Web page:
Chapter 6


1990-09-14, Puyo

"A Shaman is a man or woman who is able, at will, to enter into a non-ordinary state of consciousness in order to make contact with the spirit world on behalf of members of his or her community."

Margaret Locke; Interview. 'Uncommon Wisdom', Fritjof Capra

Stepping out of the taxi, really no more than a road-weary old truck that has bounced through the jungle by-ways for ages, I stood in front of two weathered run-down wooden shacks on stilts. Observing both, the larger one seemed to possess some human activity about. With some hesitation I walked toward it.

Encountering children playing, inquired if they knew where I could find a certain Señor. They look at me with a giggle of playfulness and eyes wide in the natural curiosity of children everywhere and point excitedly toward the other hut.

Walk up a single cut log with rough chops that serves for steps to the bungalow, rising ten feet off the ground supported on thick round uneven wooden posts, just a short ways up from the banks of the Rio Puyo, and stand before the entrance, a short waist-high pegged-fence gate. The home is a single-storey structure, mostly open porch with a small 7 by 10 room tucked into a corner.

A fire constantly smolders in one corner, built up on a boulder and clay pit, sparks constantly escaping toward the dry straw and dead branches that are the thatch-roof overhang.

Also contained within the balcony is a long wooden bench, a worktable crowded with pottery, clothes hanging on lines, a mother hen tied to the table and half a dozen chicks scrambling about the floor, pecking between the boards for food and constantly ecking that baby chick cry.

The house is situated among a small group of run-down time-worn wood-frame shacks all on stilts along the banks of Rio Puyo. It's an old settlement, about forty minutes outside of the pueblo of Puyo, surrounded by jungle.

Nearby you can watch native Shuar Indians with painted faces and bright feathered head-dresses working fields or carrying loads along horse-trails.

The Shaman I am looking for is a native Shuar. Not so many years ago, this tribe was known as Head-Hunters. Now they are known as Jivaro.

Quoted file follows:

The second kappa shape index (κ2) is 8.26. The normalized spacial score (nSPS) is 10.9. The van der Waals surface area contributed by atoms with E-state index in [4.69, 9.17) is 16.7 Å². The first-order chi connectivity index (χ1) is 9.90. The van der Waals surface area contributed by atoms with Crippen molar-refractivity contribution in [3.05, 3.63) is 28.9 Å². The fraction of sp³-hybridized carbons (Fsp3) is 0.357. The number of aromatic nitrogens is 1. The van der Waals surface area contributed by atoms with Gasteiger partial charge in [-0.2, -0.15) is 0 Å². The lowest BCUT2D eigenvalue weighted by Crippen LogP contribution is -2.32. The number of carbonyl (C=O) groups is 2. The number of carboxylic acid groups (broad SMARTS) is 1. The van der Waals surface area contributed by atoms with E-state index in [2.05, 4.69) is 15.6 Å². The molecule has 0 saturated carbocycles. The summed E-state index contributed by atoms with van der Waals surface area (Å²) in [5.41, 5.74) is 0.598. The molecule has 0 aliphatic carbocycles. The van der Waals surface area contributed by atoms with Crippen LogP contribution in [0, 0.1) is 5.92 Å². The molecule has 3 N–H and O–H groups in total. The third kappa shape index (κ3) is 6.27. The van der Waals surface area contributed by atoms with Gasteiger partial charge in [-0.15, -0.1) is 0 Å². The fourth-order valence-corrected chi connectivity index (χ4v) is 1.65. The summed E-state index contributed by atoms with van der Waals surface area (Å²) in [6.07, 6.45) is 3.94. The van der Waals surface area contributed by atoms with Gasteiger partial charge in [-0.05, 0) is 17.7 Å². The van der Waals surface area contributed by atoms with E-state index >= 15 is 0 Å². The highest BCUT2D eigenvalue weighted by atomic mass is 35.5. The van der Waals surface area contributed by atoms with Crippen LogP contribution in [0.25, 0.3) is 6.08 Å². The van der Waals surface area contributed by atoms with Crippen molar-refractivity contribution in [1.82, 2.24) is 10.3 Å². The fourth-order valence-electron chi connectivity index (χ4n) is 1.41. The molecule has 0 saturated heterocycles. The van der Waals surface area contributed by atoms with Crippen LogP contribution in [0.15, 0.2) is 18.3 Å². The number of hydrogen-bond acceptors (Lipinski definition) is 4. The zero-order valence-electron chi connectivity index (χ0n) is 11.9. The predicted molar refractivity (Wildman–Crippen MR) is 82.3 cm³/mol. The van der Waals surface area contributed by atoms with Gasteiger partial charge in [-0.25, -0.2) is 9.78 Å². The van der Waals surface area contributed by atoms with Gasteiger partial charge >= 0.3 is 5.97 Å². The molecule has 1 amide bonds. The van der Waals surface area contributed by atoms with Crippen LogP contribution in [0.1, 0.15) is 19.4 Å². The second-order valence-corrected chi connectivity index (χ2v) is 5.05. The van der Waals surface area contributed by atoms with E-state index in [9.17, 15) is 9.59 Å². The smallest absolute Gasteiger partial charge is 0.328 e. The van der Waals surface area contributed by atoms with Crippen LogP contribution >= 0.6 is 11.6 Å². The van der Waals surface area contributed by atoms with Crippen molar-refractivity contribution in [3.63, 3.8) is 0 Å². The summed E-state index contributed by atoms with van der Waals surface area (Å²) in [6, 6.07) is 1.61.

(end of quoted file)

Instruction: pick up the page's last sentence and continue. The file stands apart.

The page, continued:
A vision steps up to the gate and states that he is Don Emilio.

Introducing myself, I tell him of two friends in Quito that had recommended him, and that I am seeking information. He quickly invites me in, offers a chair, offers a cup of a whitish-looking thick drink called Chicha and conversation.

A quiet, energetic man, Don Emilio is about 5 foot 7 inches, lean, brown, compact and muscular. Wearing baggy blue pants, a tank-top shirt exposing broad chest, well defined pecs and biceps and a frilly headband around long black hair knotted in back.

Small expressive face, dark brown, the muscles on his arms, taut flesh, indicate a sense of youth about him, yet the straight piercing small eyes wrinkled on the sides look to contain the sadness of ages.

My friend Wolfgang mentions that he is around sixty five years old. Emilio won't divulge his age, with sloping wrinkles around those eyes and downturned lips he just indicates sadly that he has lived for many, many years.

Emilio's voice has a soft effeminate quality about it, and is consistent with the way his body moves. He walks in a femininely soft manner. Legs close together and hips swaying outwards.

One of the things this Curandero does for money is make pottery for sale in Puyo and other small Indigenous outposts around the Amazon.

Gathering a grayish brown thick mud from a spot along the river, he will sit for hours sculpting a set of animals or small jugs and bowls. Most of the work is done by hand, dexterous fingers bending and shaping the designs to his satisfaction.